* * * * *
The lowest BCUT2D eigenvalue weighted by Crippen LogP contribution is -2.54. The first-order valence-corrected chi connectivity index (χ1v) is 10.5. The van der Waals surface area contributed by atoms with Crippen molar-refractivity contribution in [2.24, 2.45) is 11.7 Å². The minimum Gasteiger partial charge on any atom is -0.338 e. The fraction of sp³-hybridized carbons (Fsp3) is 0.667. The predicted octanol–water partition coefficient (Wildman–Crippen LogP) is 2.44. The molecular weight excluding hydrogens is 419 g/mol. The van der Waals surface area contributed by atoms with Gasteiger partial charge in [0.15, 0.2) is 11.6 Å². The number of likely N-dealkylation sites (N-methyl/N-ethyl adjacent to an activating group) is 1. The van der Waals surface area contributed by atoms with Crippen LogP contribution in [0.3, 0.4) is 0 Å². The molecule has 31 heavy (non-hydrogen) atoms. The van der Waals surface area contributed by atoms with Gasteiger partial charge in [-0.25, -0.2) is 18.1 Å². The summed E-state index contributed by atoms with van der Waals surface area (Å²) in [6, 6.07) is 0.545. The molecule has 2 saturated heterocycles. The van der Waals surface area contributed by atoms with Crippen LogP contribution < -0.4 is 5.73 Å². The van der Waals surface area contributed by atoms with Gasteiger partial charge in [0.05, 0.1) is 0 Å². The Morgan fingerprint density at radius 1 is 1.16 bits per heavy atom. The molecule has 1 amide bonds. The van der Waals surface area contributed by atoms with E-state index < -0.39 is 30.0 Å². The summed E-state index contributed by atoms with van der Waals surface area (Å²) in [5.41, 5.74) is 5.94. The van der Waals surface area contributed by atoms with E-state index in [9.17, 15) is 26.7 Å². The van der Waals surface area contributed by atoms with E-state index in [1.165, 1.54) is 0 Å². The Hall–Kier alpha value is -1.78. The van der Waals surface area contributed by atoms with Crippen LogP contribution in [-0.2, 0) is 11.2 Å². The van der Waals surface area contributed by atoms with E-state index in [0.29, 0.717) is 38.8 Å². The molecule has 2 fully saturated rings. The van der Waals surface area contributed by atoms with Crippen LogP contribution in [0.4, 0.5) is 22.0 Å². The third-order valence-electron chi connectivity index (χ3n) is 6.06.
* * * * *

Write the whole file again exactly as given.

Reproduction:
The lowest BCUT2D eigenvalue weighted by Crippen LogP contribution is -2.54. The first-order valence-corrected chi connectivity index (χ1v) is 10.5. The van der Waals surface area contributed by atoms with Crippen molar-refractivity contribution in [2.24, 2.45) is 11.7 Å². The minimum Gasteiger partial charge on any atom is -0.338 e. The fraction of sp³-hybridized carbons (Fsp3) is 0.667. The predicted octanol–water partition coefficient (Wildman–Crippen LogP) is 2.44. The molecular weight excluding hydrogens is 419 g/mol. The van der Waals surface area contributed by atoms with Gasteiger partial charge in [0.15, 0.2) is 11.6 Å². The number of likely N-dealkylation sites (N-methyl/N-ethyl adjacent to an activating group) is 1. The van der Waals surface area contributed by atoms with Crippen LogP contribution in [0.3, 0.4) is 0 Å². The molecule has 31 heavy (non-hydrogen) atoms. The van der Waals surface area contributed by atoms with Gasteiger partial charge in [-0.25, -0.2) is 18.1 Å². The summed E-state index contributed by atoms with van der Waals surface area (Å²) in [6, 6.07) is 0.545. The molecule has 2 saturated heterocycles. The van der Waals surface area contributed by atoms with Crippen LogP contribution < -0.4 is 5.73 Å². The van der Waals surface area contributed by atoms with Gasteiger partial charge in [0.05, 0.1) is 0 Å². The Morgan fingerprint density at radius 1 is 1.16 bits per heavy atom. The molecule has 1 amide bonds. The van der Waals surface area contributed by atoms with E-state index < -0.39 is 30.0 Å². The summed E-state index contributed by atoms with van der Waals surface area (Å²) in [5.41, 5.74) is 5.94. The van der Waals surface area contributed by atoms with E-state index in [9.17, 15) is 26.7 Å². The van der Waals surface area contributed by atoms with E-state index in [1.165, 1.54) is 0 Å². The Hall–Kier alpha value is -1.78. The van der Waals surface area contributed by atoms with Crippen LogP contribution in [-0.2, 0) is 11.2 Å². The van der Waals surface area contributed by atoms with E-state index in [0.29, 0.717) is 38.8 Å². The molecule has 2 fully saturated rings. The van der Waals surface area contributed by atoms with Crippen LogP contribution in [0.4, 0.5) is 22.0 Å². The third-order valence-electron chi connectivity index (χ3n) is 6.06.